A restaurant that started off two years ago with a lot of promise now has picked up a Michelin star and is establishing itself as a fine-dining destination in Nob Hill.

Sons & Daughters was created by two friends from culinary school, Chefs Matt McNamara and Teague Moriarty. People didn’t know much about the duo, but their food has garnered much attention. Now, after playing with lunch service and a limited ala carte menu, McNamara and Moriarty offer only a $98 tasting menu for dinner.

I made a spontaneous decision to check out Sons & Daughters last Friday when I was looking for dinner before going to a dance performance. I didn’t realize dinner was only a tasting menu, but I was open to trying the summer menu.

Buttermilk chicharron topped with trout roe and smoked creme fraiche (left) and Marin miyagi oyster with salted watermelon and lime granita (right) served as a nice, salty start to dinner

When walking into the restaurant, former home of Café Mozart, you’re greeted by a small open kitchen front and center. I was seated in an adjacent room that was slightly lower and a bit private despite the window view.

Because of the tasting menu, service is accomplished with several people making stops at the table to bring utensils, introduce dishes and remove plates. As for the food, the refined, balanced style of McNamara and Moriarty shines through from the start with a pair of Marin miyagi oyster with salted watermelon and lime granita and a buttermilk chicharron topped with trout roe and smoked crème fraiche.

Sons & Daughters has its own tiny garden in the Peninsula, and the ingredients are featured along with other seasonal, fresh ingredients. An herbal soup of marigold greens was spotted with crunchy radishes from the garden, and purslane accented an Asian-inspired salad of sea urchin, snow fungus and local seaweed.

A beet dish was pleasant but did lack complexity. But a squab breast cooked perfectly and served with a Marcona almond puree was heavenly, the gamey flavor of the squab lightened by the almond.

Andante fromage blanc dessert topped with candied fruits and fresh strawberries with a scoop of agastache infused ice cream was a light end to the meal

The restrained but cutting-edge dishes often reminded me of the style of James Syhabout at Commis in Oakland. In fact, a dessert dish of Andante fromage blanc (like a cheese mousse) could easily be served across the bay, the clean flavors of the Andante cheese accented by surprising fresh strawberries and candied fruits.

The tasting menu has an unusual twist when mid-course a mini bread tasting occurs when three types of bread are brought out with the three main courses. First was a miniature buckwheat toast, followed by a sourdough roll and finally a comforting warm soft pretzel bun. All of this was served with home-made butter.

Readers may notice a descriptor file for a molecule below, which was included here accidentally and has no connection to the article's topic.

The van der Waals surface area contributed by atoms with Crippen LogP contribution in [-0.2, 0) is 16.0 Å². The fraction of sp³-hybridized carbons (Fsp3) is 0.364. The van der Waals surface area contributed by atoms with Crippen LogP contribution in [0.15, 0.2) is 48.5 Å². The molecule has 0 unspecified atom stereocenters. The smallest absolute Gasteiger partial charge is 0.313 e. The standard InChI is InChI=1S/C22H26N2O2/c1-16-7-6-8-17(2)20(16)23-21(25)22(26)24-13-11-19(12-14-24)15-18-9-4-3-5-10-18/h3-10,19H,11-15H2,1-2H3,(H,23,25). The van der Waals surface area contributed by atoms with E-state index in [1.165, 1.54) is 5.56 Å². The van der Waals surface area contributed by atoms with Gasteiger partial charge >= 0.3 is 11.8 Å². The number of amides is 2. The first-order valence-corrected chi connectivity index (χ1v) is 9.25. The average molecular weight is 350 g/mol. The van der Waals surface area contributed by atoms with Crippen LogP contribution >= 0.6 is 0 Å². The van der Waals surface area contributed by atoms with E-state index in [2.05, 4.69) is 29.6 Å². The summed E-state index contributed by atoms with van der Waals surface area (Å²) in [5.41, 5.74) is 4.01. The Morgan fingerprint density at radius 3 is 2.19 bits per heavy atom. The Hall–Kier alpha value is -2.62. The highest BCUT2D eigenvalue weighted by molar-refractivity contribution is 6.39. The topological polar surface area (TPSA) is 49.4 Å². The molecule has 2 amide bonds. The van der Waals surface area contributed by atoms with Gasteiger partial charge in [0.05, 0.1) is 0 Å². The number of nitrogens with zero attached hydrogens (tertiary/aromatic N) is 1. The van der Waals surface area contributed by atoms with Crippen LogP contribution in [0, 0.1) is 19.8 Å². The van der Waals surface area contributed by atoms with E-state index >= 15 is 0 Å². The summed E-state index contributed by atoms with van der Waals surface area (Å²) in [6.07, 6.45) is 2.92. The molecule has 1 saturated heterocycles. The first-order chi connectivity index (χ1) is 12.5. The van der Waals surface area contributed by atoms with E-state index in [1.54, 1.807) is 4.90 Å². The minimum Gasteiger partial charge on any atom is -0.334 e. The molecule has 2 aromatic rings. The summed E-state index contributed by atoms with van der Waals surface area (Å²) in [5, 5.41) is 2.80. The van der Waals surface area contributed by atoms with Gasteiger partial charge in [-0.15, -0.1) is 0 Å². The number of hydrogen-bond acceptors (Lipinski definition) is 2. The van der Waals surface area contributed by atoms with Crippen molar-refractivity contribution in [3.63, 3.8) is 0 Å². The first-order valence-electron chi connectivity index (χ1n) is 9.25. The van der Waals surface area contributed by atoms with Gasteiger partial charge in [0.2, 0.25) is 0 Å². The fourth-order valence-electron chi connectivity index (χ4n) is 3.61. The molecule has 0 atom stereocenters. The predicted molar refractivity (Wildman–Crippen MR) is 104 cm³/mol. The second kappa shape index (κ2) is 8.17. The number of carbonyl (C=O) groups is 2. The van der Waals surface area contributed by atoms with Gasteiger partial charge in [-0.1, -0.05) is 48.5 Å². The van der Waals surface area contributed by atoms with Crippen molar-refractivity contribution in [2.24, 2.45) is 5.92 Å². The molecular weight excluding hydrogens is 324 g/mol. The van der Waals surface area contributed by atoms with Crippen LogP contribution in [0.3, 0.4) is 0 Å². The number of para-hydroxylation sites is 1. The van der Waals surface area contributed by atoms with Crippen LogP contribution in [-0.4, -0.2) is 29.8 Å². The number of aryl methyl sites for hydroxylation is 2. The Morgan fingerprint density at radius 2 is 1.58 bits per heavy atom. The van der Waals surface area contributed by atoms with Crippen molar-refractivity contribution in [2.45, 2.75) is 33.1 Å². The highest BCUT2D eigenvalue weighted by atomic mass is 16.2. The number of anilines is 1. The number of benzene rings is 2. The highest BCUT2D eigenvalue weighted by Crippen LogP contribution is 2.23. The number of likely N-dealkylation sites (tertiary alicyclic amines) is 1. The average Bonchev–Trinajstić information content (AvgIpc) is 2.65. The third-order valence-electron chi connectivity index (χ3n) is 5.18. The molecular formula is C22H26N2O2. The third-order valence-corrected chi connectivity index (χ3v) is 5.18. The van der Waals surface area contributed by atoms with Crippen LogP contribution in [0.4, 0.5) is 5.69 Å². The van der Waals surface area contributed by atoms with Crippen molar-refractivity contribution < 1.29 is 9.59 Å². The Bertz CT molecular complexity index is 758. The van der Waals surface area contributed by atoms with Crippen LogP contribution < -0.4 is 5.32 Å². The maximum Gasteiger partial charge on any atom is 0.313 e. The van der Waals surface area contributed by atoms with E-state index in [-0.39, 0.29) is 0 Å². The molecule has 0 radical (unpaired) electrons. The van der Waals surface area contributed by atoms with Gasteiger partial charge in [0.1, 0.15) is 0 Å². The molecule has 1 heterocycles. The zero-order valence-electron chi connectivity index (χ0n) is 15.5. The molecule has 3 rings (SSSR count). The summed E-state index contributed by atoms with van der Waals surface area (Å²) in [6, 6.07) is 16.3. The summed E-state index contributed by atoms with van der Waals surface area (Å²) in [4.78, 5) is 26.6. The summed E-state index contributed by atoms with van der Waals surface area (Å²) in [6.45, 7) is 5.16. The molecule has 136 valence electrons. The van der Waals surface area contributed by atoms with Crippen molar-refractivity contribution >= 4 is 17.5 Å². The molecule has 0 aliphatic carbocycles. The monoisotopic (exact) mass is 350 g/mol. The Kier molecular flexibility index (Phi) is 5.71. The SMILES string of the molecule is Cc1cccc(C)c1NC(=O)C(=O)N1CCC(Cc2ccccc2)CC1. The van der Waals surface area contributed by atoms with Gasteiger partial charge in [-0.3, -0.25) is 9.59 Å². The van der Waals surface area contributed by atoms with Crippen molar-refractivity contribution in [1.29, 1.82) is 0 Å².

Dinner at Sons & Daughters was a surprise, a relaxing experience that tantalized yet held back for all the right reasons. The price tag for the tasting menu is higher than other similar dinners around town, but it’s worth trying at least once.

The chef partners may not have been widely known before opening Sons & Daughters, but McNamara and Moriarty are definitely making a name for themselves here.

Rating: 3 out of 4 camera snaps

 

 

Sons & Daughters, 708 Bush St., San Francisco. PH: 415.391.8311. Open Tues.–Sat. from 5 p.m., tasting menu only. Reservations, major credit cards accepted. sonsanddaughterssf.com

Sons & Daughters on Urbanspoon

Fort Bragg sea urchin or “uni” is served fresh and unaltered, complimented with a sweet-sour salad of crunchy melon balls, snow fungus, local seaweed, and purslane.

Crystal chandeliers fit well with the $98 tasting menu

A tiny buckwheat toast was the first of three bread tasting that came with the entrees

Marigold greens soup with fresh radish from the garden. Under the marigold leaf were Tomatles bay mussel lightly pan-fried. (Note: the soup wasn’t such a brilliant green color; that’s an effect from my photo filter)

Beet with vadouvan sauce and pickled mustard seeds that nicely cut into the richness of the vadouvan sauce.

Salmon served with a padron pepper coated in cornmeal and served with a smooth Romesco sauce.

 

Warm soft pretzel bun. I wished I could get a whole bag of these.

Squab breast with Mandarin orange bits and pickled fennel, along with a Marcona almond puree

Sons & Daughters is broken into two dining rooms with an understated decor

Compressed melon with geranium sorbet

3 Responses to Further Polishing a Rising Star

  1. A co-worker was telling me about this place and I think your pictures solidify the fact that I need to go. Love that they serve a bread between courses. My fav!

  2. Carolyn Jung says:

    A mini bread-tasting included? Oh my! You know my love of all things carb. I am so there. ;)

    • Ben Ben says:

      LOL, so funny how everyone’s zeroing in on the bread tasting. It was an interesting twist to the dinner, but the other dishes were still more tasty than the bread. ;-)

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